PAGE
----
2

L. Scott Johnson is mostly correct except for 2 things: You specified it wasn't a straight flush (there are 7 8-card straight flushes per suit he should have removed.) You asked about the 7 card flush, which you were dealt before the draw, not the 8 card flush you drew into. This gives us: 13C7 as the nCr we care about, giving us 1716 possible flushes of ...


2

There's a lot of ways to weaken the effects of the dice. Only the best X dice count - this means the more dice you have the more likely you will get a better overall result, but you are still stuck in the same x to 6x range of values - kind of like how D&D uses rolled ability scores (roll 4 keep 3) or how texas holdem works with hands (best 5 out of 7 ...


1

You don't have to actually use all of the dice that you roll. For example you could be looking at the results of the best 3 dice of the 5 that you rolled. Example for needing a roll of 12 on 3 dice: Roll 5 dice get 1, 2, 3, 6, 6 Chose the 3, 6, 6 for a total of 15 Meet the goal Example for Rolling 10 dice Roll 10 dice get 1, 1, 2, 2, 2, 3, 5, 5, 6, 6 ...


1

How about "number of dice that show a 6", as is used in games like Neanderthal by Phil Eklund? With 5 Dice, you can expect to roll at least one 6 about 60% of the time With 10 Dice, you can expect to roll at least one 6 about 84% of the time So you are more effective with more dice, but it's diminishing returns. You can tweak the probabilities by ...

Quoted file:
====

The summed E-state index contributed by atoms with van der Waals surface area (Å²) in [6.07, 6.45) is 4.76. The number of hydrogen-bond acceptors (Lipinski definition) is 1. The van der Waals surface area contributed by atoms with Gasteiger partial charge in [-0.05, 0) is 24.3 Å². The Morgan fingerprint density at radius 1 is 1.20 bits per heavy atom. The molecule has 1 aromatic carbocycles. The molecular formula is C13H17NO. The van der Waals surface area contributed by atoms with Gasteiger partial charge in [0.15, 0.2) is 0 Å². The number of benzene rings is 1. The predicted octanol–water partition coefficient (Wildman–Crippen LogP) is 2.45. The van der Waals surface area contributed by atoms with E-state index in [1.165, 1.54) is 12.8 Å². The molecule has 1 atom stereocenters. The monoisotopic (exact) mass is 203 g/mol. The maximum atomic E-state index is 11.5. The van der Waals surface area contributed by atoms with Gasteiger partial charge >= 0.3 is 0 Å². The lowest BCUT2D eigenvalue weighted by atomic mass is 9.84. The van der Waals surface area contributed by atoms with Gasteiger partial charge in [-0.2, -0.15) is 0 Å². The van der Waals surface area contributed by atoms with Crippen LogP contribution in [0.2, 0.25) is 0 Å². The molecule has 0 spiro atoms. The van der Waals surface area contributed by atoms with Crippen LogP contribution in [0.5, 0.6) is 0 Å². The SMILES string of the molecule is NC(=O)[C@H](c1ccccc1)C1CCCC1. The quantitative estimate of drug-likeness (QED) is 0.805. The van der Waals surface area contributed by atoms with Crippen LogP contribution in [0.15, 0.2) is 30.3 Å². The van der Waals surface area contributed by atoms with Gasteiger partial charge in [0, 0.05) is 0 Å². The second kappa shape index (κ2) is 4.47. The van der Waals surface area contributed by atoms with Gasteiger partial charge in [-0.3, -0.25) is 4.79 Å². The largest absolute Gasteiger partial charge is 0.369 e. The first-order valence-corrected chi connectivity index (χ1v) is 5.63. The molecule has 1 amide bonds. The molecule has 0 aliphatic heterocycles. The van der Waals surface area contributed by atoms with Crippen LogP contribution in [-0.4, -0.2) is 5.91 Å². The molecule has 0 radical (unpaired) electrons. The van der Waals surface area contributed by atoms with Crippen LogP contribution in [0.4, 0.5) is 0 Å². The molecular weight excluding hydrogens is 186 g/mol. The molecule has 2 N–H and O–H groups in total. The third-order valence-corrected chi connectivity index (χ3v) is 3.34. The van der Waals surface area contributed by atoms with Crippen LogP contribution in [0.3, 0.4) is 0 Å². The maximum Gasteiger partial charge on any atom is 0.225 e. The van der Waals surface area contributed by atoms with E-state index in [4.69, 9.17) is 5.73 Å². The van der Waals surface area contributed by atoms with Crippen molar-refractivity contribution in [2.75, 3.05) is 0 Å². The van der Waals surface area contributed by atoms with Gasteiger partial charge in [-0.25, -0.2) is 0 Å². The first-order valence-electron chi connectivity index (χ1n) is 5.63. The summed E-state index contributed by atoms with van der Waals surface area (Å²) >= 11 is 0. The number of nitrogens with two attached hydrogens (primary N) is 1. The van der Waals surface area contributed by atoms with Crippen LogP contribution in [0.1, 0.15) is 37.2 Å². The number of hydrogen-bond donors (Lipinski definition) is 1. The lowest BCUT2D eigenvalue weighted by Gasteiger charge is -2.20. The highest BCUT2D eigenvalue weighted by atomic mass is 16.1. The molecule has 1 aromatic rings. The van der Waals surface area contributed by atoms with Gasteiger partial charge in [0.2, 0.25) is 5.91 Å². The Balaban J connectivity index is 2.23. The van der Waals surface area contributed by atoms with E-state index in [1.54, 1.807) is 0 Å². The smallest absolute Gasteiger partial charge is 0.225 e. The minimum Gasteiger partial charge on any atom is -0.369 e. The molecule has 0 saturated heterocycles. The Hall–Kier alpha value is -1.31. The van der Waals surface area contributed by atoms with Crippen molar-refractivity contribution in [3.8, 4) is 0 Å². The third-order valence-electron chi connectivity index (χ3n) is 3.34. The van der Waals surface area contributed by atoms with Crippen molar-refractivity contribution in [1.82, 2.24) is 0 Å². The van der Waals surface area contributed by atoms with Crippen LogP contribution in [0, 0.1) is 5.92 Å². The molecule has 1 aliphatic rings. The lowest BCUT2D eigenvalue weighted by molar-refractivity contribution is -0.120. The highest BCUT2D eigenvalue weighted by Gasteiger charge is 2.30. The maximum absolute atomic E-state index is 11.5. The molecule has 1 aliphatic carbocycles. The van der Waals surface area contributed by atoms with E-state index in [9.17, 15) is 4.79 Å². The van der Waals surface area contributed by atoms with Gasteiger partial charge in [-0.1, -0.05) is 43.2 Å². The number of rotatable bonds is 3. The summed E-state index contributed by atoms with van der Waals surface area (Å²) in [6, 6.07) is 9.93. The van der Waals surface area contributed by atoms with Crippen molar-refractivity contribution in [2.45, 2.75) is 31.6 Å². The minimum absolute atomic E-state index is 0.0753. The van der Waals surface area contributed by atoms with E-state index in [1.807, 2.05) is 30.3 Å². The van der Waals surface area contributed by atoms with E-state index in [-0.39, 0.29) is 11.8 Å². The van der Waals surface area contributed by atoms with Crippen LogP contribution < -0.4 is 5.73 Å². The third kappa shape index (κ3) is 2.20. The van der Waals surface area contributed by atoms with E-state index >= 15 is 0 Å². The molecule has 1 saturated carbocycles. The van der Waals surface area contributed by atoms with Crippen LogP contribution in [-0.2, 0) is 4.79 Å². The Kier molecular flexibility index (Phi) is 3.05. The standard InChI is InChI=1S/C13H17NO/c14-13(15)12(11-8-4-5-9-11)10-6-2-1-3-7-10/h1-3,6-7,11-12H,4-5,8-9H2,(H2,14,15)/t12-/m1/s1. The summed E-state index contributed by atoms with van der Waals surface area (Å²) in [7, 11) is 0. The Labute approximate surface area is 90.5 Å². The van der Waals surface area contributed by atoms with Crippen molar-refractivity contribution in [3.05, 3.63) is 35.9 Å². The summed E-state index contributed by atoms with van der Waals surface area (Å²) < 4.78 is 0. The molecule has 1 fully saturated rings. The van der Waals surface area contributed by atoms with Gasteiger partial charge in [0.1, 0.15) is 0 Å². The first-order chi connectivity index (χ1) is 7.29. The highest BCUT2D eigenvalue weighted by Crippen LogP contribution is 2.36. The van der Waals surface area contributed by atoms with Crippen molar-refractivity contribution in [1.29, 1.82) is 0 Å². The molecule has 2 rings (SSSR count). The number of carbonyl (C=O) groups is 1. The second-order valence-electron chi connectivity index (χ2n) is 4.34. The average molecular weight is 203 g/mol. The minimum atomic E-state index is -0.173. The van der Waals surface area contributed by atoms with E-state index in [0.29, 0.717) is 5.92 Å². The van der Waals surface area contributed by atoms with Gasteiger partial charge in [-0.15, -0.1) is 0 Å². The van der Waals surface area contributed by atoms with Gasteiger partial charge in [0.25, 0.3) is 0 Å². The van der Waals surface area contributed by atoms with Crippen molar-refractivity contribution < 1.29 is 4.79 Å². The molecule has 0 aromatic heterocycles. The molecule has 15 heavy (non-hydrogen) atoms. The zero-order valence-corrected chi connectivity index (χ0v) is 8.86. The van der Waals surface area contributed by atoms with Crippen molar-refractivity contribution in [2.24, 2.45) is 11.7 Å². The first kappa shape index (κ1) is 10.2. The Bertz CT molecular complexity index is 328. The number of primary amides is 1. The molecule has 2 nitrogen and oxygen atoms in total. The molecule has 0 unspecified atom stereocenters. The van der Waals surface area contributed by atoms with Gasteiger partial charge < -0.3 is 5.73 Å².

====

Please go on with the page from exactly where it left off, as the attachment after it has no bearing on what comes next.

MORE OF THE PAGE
1

I modified that program by Andrew Inwood to count them (including all the three-of-a-kinds, still), and it finds 5,379,372 11-card hands that contain a 10-card gin hand. Out of C(52,11) hands, that makes the odds about 1 in 11,228 or 0.00891%


1

I'm going to make an estimate from the following assumption: Any hand that contains at least one vowel, y, or a blank allows a valid move. Any hand that contains entirely consonants does not. Obviously there are exceptions, but they should be rare enough to have a negligible effect (and the false positives and false negatives work to cancel each other out). ...


1

Suppose you're playing a three player game with wheat, barley, and corn. For one of the trading players to win with wheat, the two trading players must have nine wheat between them, which is the same as the shut out player not getting any wheat. To get a hand, we choose 9 cards out of 27. There are C(27,9) ways of doing that, where C is the binomial ...


1

(I'm mostly ignoring Bull and Bear rules here, but I think they can be added in with a little fiddling.) If you just want to know whether it's possible, then it's not a question of probability but of showing that there is at least one arrangement of cards that would allow a player to win without trading. And it's pretty easy to see that this must exist, ...


1

According to a Ted-Ed article entitled Here's how to win at Monopoly, according to math experts ... the average game of Monopoly takes about 30 turns per competitor... Reference https://blog.ed.ted.com/2017/12/01/heres-how-to-win-at-monopoly-according-to-math-experts/ So the answer to your question is 120 turns (4 players times 30 turns/player) By ...